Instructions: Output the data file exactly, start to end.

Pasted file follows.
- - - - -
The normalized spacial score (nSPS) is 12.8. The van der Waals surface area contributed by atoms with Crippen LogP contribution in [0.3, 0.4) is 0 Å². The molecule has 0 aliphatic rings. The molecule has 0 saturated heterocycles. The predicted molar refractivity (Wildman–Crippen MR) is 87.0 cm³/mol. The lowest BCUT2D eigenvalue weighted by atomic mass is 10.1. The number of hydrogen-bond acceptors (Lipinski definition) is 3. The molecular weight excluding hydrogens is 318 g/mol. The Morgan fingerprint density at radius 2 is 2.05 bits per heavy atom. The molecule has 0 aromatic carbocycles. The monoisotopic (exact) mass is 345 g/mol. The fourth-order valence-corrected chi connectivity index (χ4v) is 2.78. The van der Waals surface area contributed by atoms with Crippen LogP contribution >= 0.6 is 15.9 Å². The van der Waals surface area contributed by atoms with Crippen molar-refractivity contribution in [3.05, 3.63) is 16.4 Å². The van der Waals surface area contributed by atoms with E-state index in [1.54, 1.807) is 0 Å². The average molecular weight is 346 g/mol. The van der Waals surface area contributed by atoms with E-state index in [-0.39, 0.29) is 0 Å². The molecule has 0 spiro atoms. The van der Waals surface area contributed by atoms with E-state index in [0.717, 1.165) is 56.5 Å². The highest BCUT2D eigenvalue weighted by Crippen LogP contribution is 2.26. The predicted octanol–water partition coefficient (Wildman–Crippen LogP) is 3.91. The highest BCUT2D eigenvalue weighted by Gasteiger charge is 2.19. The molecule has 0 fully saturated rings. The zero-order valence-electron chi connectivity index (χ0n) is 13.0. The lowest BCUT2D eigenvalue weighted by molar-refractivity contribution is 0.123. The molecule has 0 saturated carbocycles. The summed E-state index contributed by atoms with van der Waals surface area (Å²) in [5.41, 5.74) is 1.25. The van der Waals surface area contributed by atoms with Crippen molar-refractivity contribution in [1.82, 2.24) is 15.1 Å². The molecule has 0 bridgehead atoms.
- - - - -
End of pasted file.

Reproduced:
The normalized spacial score (nSPS) is 12.8. The van der Waals surface area contributed by atoms with Crippen LogP contribution in [0.3, 0.4) is 0 Å². The molecule has 0 aliphatic rings. The molecule has 0 saturated heterocycles. The predicted molar refractivity (Wildman–Crippen MR) is 87.0 cm³/mol. The lowest BCUT2D eigenvalue weighted by atomic mass is 10.1. The number of hydrogen-bond acceptors (Lipinski definition) is 3. The molecular weight excluding hydrogens is 318 g/mol. The Morgan fingerprint density at radius 2 is 2.05 bits per heavy atom. The molecule has 0 aromatic carbocycles. The monoisotopic (exact) mass is 345 g/mol. The fourth-order valence-corrected chi connectivity index (χ4v) is 2.78. The van der Waals surface area contributed by atoms with Crippen LogP contribution >= 0.6 is 15.9 Å². The van der Waals surface area contributed by atoms with Crippen molar-refractivity contribution in [3.05, 3.63) is 16.4 Å². The van der Waals surface area contributed by atoms with E-state index in [1.54, 1.807) is 0 Å². The average molecular weight is 346 g/mol. The van der Waals surface area contributed by atoms with E-state index in [-0.39, 0.29) is 0 Å². The molecule has 0 spiro atoms. The van der Waals surface area contributed by atoms with E-state index in [0.717, 1.165) is 56.5 Å². The highest BCUT2D eigenvalue weighted by Crippen LogP contribution is 2.26. The predicted octanol–water partition coefficient (Wildman–Crippen LogP) is 3.91. The highest BCUT2D eigenvalue weighted by Gasteiger charge is 2.19. The molecule has 0 fully saturated rings. The zero-order valence-electron chi connectivity index (χ0n) is 13.0. The lowest BCUT2D eigenvalue weighted by molar-refractivity contribution is 0.123. The molecule has 0 saturated carbocycles. The summed E-state index contributed by atoms with van der Waals surface area (Å²) in [5.41, 5.74) is 1.25. The van der Waals surface area contributed by atoms with Crippen molar-refractivity contribution in [1.82, 2.24) is 15.1 Å². The molecule has 0 bridgehead atoms.